There are certain folk songs with an almost eerie timelessness about them, as though they hark back through eternities and dip a toe into the streaming future. That is how Bob Dylan once saw the old folk songs that inspired him. In 1961, he was stirred by the old Dust Bowl singers like Woody Guthrie to leave university and walk the roads to Greenwich Village like Jack Kerouac and his beat disciples had done before him.
Therein there was somehow so many folk singers crammed into one borough that it’s hard to understand just how it sustained itself. There were quite literally a thousand gingham-clad troubadours, all quite literally singing the same songs, and all suffering the same downbeat tropes of the genre which Dylan referred to when he said: “To me, folk is just a bunch of fat people.”
It is that infamous line and the strange period of history that the Greenwich Village folk revival represented that prompted the Coen Brother’s to comedically depict it in the film Inside Llewyn Davis. As Ethan Coen said about Dylan’s quote, “That kind of disavowing the shit that you actually love is interesting and really real and human.”
While authenticity was the buzzword of the village, Dylan had something even more personal and human in mind. “I always kind of wrote my own songs but I never really would play them. Nobody played their own songs, the only person I knew who really did it was Woodie Guthrie,” he once said.
This individualism caught Dylan’s attention, thus he decided to try his hand in homage. “Then one day,” he continues, “I just wrote a song, and it was the first song I ever wrote, and it was ‘A Song for Woodie Guthrie’. And I just felt like playing it one night and I played it. I just wanted a song to sing and there came a certain point where I couldn’t sing anything, I had to write what I wanted to sing because what I wanted to sing nobody else was writing, I couldn’t find that song someplace. If I could’ve I probably wouldn’t have ever started writing.”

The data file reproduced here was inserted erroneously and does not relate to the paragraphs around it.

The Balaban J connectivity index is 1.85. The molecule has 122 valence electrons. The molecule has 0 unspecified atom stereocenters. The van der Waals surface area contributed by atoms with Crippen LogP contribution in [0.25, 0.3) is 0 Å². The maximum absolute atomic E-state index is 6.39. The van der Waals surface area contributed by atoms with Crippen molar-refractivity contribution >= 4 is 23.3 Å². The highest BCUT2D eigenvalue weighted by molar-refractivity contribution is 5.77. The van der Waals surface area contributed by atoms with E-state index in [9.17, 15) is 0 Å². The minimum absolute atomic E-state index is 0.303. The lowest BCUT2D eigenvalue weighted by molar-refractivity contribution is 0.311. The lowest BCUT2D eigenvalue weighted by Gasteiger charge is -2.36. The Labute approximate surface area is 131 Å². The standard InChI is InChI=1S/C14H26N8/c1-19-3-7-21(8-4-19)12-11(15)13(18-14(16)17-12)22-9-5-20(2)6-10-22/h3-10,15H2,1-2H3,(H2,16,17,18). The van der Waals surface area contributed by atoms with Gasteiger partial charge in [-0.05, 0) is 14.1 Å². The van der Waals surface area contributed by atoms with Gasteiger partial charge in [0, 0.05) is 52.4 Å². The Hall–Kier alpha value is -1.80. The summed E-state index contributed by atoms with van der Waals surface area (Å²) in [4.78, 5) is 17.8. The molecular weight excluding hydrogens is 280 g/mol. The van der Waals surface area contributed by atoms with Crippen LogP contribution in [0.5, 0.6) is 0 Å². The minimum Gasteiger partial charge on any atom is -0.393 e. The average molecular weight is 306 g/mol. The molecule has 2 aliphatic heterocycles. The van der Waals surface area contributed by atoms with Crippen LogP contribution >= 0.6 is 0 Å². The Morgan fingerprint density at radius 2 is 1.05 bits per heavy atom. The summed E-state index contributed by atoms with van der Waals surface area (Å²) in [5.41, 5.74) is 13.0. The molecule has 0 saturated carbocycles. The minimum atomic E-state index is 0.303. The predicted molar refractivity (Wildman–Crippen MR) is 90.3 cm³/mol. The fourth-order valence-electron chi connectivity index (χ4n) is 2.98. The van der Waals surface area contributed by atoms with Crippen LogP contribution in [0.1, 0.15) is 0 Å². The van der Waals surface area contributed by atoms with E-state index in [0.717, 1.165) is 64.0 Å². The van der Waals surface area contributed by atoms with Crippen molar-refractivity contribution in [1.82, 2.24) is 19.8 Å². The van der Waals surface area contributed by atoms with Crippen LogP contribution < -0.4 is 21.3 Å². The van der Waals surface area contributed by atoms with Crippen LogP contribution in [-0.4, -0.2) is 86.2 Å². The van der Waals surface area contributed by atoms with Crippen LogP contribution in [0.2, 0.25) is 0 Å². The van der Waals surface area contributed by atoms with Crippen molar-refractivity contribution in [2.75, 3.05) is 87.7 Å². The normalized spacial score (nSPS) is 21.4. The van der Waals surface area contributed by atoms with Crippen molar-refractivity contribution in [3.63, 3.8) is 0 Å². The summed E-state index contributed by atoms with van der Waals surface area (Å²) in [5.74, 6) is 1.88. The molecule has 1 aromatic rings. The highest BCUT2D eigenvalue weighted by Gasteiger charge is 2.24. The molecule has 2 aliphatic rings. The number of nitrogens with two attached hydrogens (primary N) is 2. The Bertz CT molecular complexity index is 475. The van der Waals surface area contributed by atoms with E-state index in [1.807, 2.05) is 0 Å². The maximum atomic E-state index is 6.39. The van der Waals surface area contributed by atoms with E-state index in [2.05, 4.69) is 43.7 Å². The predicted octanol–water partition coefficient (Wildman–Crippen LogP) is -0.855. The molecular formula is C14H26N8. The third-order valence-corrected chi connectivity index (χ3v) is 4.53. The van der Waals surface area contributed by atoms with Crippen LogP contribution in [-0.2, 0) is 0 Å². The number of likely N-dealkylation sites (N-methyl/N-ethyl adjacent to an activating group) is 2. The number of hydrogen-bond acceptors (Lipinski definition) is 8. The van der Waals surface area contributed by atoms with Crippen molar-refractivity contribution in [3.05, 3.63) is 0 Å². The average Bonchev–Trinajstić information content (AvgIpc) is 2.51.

This transition to introspective songwriting meant that the folk songs of old were put on the back burner, including the classic ‘House of the Rising Sun’. Ultimately, Dylan only played the classic song live eight times, and only twice in the ’60s. It is believed that this rare recording took place either on April 12 or April 18, 1963; although the exact date is disputed. It sees Dylan play in lend it a fingerpicking style and he imbues it with a befitting careworn atmosphere.
The song itself tells the world-weary tale of an ambitious life gone awry in the city of New Orleans, however, with its roots believed to be in traditional English folk music, the geographical placement of the tale likely comes from a later permutation. The fact that the song remains to this day of unknown authorship only adds to its timeless appeal, but most likely, it was just crafted by “a bunch of fat people”.